"It's just that your father would be so proud if you won the Lenin Scholarship." She put down the potato and placed the peel to one side. Nothing would be wasted. "You know, if it hadn't been for the war, your father would have gone to university."
Alexander was very aware, but always happy to be reminded how Papa had been stationed on the eastern front as a young corporal during the siege of Leningrad, and although a crack Panzer division had attacked his section continuously for ninety-three days, he'd never left his post until the Germans had given up and retreated to their own country.
"For which he was awarded the Defence of Leningrad medal," said Alexander on cue.
His mother must have told him the story a hundred times, but Alexander didn't tire of it, although his father never raised the subject. And now, almost twenty-five years later, after returning to the docks he'd risen to Comrade Chief Supervisor, with three thousand workers under his command. Although he wasn't a party member, even the KGB acknowledged that he was the only man for the job.
The front door opened and closed with a bang, announcing that his father was home. Alexander smiled as he strode into the kitchen. Tall and heavily built, Konstantin Karpenko was a handsome man who could still make a young woman turn and take a second look. His weather-beaten face was dominated by a luxuriantly bushy mustache that Alexander remembered stroking as a child, something he hadn't dared to do for several years. Konstantin slumped down onto the bench opposite his son.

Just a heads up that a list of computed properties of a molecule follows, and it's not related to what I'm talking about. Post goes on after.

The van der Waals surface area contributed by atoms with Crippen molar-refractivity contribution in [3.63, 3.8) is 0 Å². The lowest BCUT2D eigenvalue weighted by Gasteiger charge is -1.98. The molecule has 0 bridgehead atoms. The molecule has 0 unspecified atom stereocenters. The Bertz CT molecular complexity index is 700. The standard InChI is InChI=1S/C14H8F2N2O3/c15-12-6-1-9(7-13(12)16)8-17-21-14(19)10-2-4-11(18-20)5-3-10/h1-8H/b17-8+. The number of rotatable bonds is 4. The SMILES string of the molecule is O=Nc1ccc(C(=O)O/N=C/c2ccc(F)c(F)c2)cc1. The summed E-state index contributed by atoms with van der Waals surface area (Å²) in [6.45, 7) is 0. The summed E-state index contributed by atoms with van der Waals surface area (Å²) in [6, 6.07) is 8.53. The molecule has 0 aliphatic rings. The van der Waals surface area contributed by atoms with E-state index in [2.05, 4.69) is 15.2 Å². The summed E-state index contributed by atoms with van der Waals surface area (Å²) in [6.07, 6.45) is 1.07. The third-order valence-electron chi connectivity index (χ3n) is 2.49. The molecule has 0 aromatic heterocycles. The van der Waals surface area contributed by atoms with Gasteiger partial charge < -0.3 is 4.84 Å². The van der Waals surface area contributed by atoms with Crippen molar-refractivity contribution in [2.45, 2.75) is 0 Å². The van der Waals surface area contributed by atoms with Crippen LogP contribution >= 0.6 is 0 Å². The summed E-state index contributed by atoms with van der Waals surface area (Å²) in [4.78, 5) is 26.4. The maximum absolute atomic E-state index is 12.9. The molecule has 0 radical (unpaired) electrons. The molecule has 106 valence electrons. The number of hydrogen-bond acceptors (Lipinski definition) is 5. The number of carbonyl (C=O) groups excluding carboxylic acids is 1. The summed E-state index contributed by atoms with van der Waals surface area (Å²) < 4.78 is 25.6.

"Supper won't be ready for another half hour," said Elena as she diced the potato.
"We must only speak English whenever we are alone," said Konstantin.
"Why?" asked Elena in her native tongue. "I've never met an Englishman in my life, and I don't suppose I ever will."
"Because if Alexander is to win that scholarship and go to Moscow, he will have to be fluent in the language of our enemies."
"But the British and Americans fought on the same side as us during the war, Papa."
"On the same side, yes," said his father, "but only because they considered us the lesser of two evils." Alexander gave this some thought as his father stood up. "Shall we have a game of chess while we're waiting?" he asked. Alexander nodded. His favorite part of the day. "You set up the board while I go and wash my hands."
Once Konstantin had left the room, Elena whispered, "Why not let him win for a change?" "Never," said Alexander. "In any case, he'd know if I wasn't trying, and leather me." He pulled open the drawer below the kitchen table and took out an old wooden board and a box containing a set of chess pieces, one of which was missing, so each night a plastic salt cellar had to substitute for a bishop.
Alexander moved his king's pawn two squares forward, before his father returned. Konstantin responded immediately, moving his queen's pawn one square forward.
"How did you do in the match?" he asked.
"We won three nil," said Alexander, moving his queen's knight.
"Another clean sheet, well done," said Konstantin. "Although you're the best goalkeeper the school's had in years, it's still more important to win that scholarship. I assume you still haven't heard anything?"